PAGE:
In 2014, the ASA received (yet again) a record number of complaints. It attributed the record to an increase in:

  • the use of social media as a platform for promoting business; and
  • “copycat websites”, which replicate government websites in order to generate revenue from unsuspecting users.

Notwithstanding the above, it is established reputable companies that account for the ASA’s list of the “Top Five” most complained about adverts in 2014.

ASA’s  Top Five most complained about adverts and websites

Click here to view table.

It will not surprise those who follow ASA adjudications to see that Paddy Power’s Oscar Pistorius advert received the most complaints in 2014 (the advert received nearly the same number of complaints as the nine next most complained about adverts combined).  The advert (which appeared in The Sun on Sunday) has received widespread publicity. In summary the advert depicted the disgraced athlete as an Oscar Academy Award statue (Oscar Pistorius was at the time on trial for the murder of his girlfriend, Reeva Steenkamp). The advert contained the text:

“IT’S OSCAR TIME”, “MONEY BACK IF HE WALKS” and “WE WILL REFUND ALL LOSING BETS ON THE OSCAR PISTORIUS TRIAL IF HE IS FOUND NOT GUILTY”. (The advert is readily available online; a search for the term “Paddy Power” on Google Images presents the advert amongst the top search results.)

Unsurprisingly, the ASA decided to ban the advert, as it “incentivised betting on a murder trial”, “trivialised the death of a woman” and “mocked the athlete’s disability”.  Paddy Power was told that the advert must not appear again in its current form and was told to ensure that future adverts did not cause serious or widespread offence or bring advertising into disrepute.

The second most complained about advert (that was found to breach the CAP Code) was an email sent from The Sun to subscribers of its Dream Team fantasy football competition, offering a date with a page 3 model as part of a prize draw. The ASA upheld the complaints finding that the advert was offensive and irresponsible for presenting women as objects to be won. Further the ASA ruled that the advert must not appear again in its current form and News UK was told to ensure that its future advertising contained nothing that was socially irresponsible or likely to cause serious or widespread offence.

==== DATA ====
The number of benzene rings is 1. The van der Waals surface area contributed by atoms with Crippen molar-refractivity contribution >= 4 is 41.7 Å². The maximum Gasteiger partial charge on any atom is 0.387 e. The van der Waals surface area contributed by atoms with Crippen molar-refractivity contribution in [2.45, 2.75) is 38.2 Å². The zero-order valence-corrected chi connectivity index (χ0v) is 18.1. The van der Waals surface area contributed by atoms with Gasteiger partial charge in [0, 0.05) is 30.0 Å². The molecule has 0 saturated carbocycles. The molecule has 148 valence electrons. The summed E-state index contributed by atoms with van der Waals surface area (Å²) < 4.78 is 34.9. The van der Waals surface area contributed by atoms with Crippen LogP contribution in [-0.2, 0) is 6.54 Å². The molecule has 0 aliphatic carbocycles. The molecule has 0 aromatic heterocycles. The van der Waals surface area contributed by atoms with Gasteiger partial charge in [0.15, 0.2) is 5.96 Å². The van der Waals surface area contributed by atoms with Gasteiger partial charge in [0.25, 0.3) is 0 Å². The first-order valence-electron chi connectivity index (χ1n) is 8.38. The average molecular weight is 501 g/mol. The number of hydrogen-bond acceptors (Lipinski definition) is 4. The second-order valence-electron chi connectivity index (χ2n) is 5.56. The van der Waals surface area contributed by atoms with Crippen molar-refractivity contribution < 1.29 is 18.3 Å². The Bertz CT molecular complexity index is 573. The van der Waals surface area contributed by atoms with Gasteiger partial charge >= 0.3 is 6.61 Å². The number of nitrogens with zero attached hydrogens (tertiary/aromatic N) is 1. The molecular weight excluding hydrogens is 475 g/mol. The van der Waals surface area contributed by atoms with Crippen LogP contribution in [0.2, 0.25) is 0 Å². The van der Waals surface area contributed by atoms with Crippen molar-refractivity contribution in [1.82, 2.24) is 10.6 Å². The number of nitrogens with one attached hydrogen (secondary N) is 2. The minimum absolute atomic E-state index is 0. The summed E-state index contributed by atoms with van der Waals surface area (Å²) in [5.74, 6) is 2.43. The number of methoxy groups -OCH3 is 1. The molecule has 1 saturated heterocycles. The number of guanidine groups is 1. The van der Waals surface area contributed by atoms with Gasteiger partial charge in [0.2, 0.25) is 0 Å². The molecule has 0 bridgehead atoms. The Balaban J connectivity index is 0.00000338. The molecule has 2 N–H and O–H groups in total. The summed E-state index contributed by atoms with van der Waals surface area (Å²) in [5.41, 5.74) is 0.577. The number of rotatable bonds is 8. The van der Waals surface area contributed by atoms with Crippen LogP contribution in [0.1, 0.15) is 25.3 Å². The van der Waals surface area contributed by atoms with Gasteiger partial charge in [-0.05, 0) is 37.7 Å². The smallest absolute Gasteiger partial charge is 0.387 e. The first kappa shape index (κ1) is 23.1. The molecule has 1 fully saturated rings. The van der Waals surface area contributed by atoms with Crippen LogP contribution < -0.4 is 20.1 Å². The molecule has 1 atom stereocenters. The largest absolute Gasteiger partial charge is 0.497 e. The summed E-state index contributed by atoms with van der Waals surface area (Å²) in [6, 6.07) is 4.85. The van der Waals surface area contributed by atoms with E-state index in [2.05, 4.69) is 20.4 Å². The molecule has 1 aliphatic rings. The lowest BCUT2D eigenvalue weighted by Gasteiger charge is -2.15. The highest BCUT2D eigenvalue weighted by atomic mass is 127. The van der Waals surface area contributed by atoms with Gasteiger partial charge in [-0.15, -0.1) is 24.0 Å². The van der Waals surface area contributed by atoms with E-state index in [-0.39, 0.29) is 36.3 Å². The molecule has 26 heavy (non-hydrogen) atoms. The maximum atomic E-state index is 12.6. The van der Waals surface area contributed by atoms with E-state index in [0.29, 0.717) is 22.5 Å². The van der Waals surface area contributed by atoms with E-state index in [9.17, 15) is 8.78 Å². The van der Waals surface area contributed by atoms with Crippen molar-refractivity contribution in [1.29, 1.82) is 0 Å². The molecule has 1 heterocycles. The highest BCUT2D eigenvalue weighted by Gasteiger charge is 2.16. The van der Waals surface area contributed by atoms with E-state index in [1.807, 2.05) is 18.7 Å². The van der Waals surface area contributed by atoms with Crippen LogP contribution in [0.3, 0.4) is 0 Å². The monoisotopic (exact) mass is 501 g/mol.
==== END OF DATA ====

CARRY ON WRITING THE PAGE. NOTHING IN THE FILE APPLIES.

The Paddy Power and News UK cases are not exceptional (the ASA reviews hundreds of advertisements each year) and highlight the balance between creative advertising and compliance with the CAP Code that all companies face. In the above cases, the balance fell on the side of creativity and commercially the adverts proved a success (despite the adverse ASA adjudication). For News UK, its advert was delivered to its subscribers, its subscribers viewed the advert and the desired impact was achieved. In Paddy Power’s case, its Oscar Pistorius advert has attracted widespread coverage and has been reported on across the news and the internet.

The problem is a complicated one for the ASA. It exists to regulate advertisements, yet, due to the limited powers afforded to it, rather than deter the production of CAP Code infringing articles, it is receiving more complaints each year and is often inadvertently promoting infringing adverts. Until the ASA is delegated the authority to impose real restrictions or fines on companies found to be in breach of the CAP Code, it will continue to see record-breaking years in terms of complaints received, and companies will continue to test the boundaries of the CAP Code.